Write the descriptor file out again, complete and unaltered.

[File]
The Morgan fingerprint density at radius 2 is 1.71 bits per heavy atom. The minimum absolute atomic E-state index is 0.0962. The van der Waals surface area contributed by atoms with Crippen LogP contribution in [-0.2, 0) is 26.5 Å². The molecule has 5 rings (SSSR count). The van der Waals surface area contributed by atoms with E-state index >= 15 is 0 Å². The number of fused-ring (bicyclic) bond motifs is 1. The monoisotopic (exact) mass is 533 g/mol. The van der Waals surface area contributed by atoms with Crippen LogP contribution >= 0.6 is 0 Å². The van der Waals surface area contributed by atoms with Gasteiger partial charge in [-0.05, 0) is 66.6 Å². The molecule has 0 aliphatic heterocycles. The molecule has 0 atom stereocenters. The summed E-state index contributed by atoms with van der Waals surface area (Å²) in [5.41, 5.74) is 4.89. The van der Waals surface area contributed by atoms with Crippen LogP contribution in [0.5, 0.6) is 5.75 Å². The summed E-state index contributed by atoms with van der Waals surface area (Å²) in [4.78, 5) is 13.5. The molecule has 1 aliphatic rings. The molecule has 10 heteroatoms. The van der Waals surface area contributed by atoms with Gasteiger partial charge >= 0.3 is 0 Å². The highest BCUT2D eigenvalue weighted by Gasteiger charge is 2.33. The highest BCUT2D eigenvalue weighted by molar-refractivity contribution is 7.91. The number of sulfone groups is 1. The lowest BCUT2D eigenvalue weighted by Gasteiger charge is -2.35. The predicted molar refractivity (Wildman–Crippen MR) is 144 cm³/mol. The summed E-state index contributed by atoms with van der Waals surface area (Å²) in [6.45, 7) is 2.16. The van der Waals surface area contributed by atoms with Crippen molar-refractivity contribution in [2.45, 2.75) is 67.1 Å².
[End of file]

The Morgan fingerprint density at radius 2 is 1.71 bits per heavy atom. The minimum absolute atomic E-state index is 0.0962. The van der Waals surface area contributed by atoms with Crippen LogP contribution in [-0.2, 0) is 26.5 Å². The molecule has 5 rings (SSSR count). The van der Waals surface area contributed by atoms with E-state index >= 15 is 0 Å². The number of fused-ring (bicyclic) bond motifs is 1. The monoisotopic (exact) mass is 533 g/mol. The van der Waals surface area contributed by atoms with Crippen LogP contribution >= 0.6 is 0 Å². The van der Waals surface area contributed by atoms with Gasteiger partial charge in [-0.05, 0) is 66.6 Å². The molecule has 0 aliphatic heterocycles. The molecule has 0 atom stereocenters. The summed E-state index contributed by atoms with van der Waals surface area (Å²) in [5.41, 5.74) is 4.89. The van der Waals surface area contributed by atoms with Crippen LogP contribution in [0.5, 0.6) is 5.75 Å². The summed E-state index contributed by atoms with van der Waals surface area (Å²) in [4.78, 5) is 13.5. The molecule has 1 aliphatic rings. The molecule has 10 heteroatoms. The van der Waals surface area contributed by atoms with Gasteiger partial charge >= 0.3 is 0 Å². The highest BCUT2D eigenvalue weighted by Gasteiger charge is 2.33. The highest BCUT2D eigenvalue weighted by molar-refractivity contribution is 7.91. The number of sulfone groups is 1. The lowest BCUT2D eigenvalue weighted by Gasteiger charge is -2.35. The predicted molar refractivity (Wildman–Crippen MR) is 144 cm³/mol. The summed E-state index contributed by atoms with van der Waals surface area (Å²) in [6.45, 7) is 2.16. The van der Waals surface area contributed by atoms with Crippen molar-refractivity contribution in [2.45, 2.75) is 67.1 Å².